The CFR recognised the potential for SVFs to become a more prominent part of the Australian payments system and initiated a review of regulatory arrangements in mid 2018. The outcome of the review was a set of recommendations for a revised regulatory framework for SVFs aimed at modernising and simplifying regulation in a way that would be conducive to innovation, while providing appropriate consumer protections. The recommendations were delivered to the Australian Government in October 2019 and the government announced in October 2020 that it would implement the CFR's recommended reforms. Under the new framework, ASIC and APRA will continue to regulate individual providers of SVFs depending on the size and other characteristics of the facility. The Bank will no longer have a role in regulating individual SVF providers. Details of the new framework, which will require changes to legislation to implement, have not yet been finalised. Until the new framework is in place, the Bank, APRA and ASIC will continue to administer the current regulatory requirements for SVFs.

Regulation of electronic conveyancing platforms

Electronic conveyancing (e-conveyancing) refers to the digital completion of property conveyancing transactions. This includes the lodgement of property dealings with land registries, the exchange and disbursement of settlement funds, and the payment of associated duties and taxes. There are currently two e-conveyancing platform providers – Property Exchange Australia Ltd (PEXA) and Sympli Australia Pty Ltd – which operate in most states and territories. E-conveyancing offers a number of benefits over traditional paper-based arrangements, including improved efficiency and reduced costs. Recognising these benefits, a number of states and territories have mandated the use of e-conveyancing for all or most real property transactions.

The regulatory framework for e-conveyancing is administered by the Australian Registrars' National Electronic Conveyancing Council (ARNECC), which comprises the state and territory Registrars. While the Bank does not have a supervisory mandate in relation to e-conveyancing, it chaired a CFR working group that was established in March 2020 with representatives from the ACCC and ARNECC to review elements of the regulatory framework for e-conveyancing. The purpose was to identify whether enhancements to the regulatory framework in relation to payments and financial settlement aspects of e-conveyancing could promote consumer protection, resilience and competition in the e-conveyancing market.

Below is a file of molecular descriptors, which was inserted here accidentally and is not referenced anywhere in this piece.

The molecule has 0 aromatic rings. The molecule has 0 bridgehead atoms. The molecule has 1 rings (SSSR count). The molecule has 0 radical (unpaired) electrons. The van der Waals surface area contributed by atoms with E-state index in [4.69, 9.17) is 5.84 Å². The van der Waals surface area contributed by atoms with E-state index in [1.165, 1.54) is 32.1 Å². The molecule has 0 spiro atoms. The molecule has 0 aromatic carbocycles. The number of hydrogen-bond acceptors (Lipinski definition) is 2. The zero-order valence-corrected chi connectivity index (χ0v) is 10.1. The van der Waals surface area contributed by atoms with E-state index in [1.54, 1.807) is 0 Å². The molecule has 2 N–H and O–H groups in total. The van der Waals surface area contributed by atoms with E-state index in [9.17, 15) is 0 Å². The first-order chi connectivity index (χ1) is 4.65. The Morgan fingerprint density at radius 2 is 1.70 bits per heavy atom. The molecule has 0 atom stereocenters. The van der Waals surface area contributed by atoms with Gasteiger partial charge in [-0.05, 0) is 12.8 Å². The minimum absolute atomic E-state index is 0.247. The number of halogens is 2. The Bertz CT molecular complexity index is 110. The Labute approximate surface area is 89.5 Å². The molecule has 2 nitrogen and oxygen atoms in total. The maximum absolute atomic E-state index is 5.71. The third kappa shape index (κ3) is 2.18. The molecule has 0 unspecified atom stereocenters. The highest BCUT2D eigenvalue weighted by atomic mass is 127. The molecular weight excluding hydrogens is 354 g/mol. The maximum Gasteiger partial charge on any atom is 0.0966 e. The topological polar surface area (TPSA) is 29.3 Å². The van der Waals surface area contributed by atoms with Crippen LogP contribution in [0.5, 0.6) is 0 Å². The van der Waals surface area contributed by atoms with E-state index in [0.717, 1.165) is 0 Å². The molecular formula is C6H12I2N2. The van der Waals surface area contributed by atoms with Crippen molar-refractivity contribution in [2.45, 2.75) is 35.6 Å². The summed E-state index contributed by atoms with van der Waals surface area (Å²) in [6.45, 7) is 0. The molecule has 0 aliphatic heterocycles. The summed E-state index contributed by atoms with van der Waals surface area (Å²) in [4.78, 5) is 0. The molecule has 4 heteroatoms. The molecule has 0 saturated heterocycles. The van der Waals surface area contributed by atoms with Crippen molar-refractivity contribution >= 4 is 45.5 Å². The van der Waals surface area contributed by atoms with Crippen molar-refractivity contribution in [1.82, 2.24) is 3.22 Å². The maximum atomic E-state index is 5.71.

At its June 2021 meeting, the CFR and ACCC supported the recommendation of the working group to strengthen the regulatory arrangements for e-conveyancing through the development of a self-regulatory regime. It has been agreed that an industry code will be jointly developed by the e-conveyancing platform providers and financial institutions under the governance of an industry steering committee facilitated by Australian Payments Network (AusPayNet). Development of the code is expected to be completed by September 2022, subject to any necessary authorisations by the ACCC.

Promoting operational resilience in retail payments

With the growth in electronic payments and the reduced use of cash, the operational resilience in the electronic retail payment system is attracting greater focus. Major disruptions or data breaches in these systems could have a material negative impact on end users and economic activity, and significantly reduce public confidence in payment services and key providers. At the same time, operational challenges facing providers of retail payments are rising in association with greater complexity in payments infrastructure and services, and growing cyber threats.